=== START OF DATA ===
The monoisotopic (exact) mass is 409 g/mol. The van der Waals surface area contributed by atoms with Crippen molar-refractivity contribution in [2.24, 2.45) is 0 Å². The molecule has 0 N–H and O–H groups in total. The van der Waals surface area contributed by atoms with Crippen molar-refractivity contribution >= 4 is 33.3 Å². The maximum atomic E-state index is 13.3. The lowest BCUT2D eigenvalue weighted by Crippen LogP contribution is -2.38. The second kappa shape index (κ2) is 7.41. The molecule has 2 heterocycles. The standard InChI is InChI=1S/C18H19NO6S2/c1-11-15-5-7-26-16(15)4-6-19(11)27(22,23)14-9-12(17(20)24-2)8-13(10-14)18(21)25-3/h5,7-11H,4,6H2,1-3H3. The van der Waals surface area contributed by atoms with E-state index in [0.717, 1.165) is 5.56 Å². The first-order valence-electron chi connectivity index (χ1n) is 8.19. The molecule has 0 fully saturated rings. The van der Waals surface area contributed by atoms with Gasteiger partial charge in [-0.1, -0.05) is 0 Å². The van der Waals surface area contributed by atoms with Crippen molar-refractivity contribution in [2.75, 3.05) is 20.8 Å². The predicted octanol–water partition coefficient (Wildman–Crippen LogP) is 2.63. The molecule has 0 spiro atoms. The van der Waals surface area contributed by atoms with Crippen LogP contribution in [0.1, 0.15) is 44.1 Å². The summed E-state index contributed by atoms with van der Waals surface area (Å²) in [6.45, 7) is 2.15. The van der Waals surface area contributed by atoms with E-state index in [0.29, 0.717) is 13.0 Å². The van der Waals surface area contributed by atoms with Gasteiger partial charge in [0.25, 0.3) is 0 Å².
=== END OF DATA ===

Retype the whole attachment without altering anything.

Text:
The monoisotopic (exact) mass is 409 g/mol. The van der Waals surface area contributed by atoms with Crippen molar-refractivity contribution in [2.24, 2.45) is 0 Å². The molecule has 0 N–H and O–H groups in total. The van der Waals surface area contributed by atoms with Crippen molar-refractivity contribution >= 4 is 33.3 Å². The maximum atomic E-state index is 13.3. The lowest BCUT2D eigenvalue weighted by Crippen LogP contribution is -2.38. The second kappa shape index (κ2) is 7.41. The molecule has 2 heterocycles. The standard InChI is InChI=1S/C18H19NO6S2/c1-11-15-5-7-26-16(15)4-6-19(11)27(22,23)14-9-12(17(20)24-2)8-13(10-14)18(21)25-3/h5,7-11H,4,6H2,1-3H3. The van der Waals surface area contributed by atoms with E-state index in [0.717, 1.165) is 5.56 Å². The first-order valence-electron chi connectivity index (χ1n) is 8.19. The molecule has 0 fully saturated rings. The van der Waals surface area contributed by atoms with Gasteiger partial charge in [-0.1, -0.05) is 0 Å². The van der Waals surface area contributed by atoms with Crippen molar-refractivity contribution in [2.75, 3.05) is 20.8 Å². The predicted octanol–water partition coefficient (Wildman–Crippen LogP) is 2.63. The molecule has 0 spiro atoms. The van der Waals surface area contributed by atoms with Crippen LogP contribution in [0.1, 0.15) is 44.1 Å². The summed E-state index contributed by atoms with van der Waals surface area (Å²) in [6.45, 7) is 2.15. The van der Waals surface area contributed by atoms with E-state index in [0.29, 0.717) is 13.0 Å². The van der Waals surface area contributed by atoms with Gasteiger partial charge in [0.25, 0.3) is 0 Å².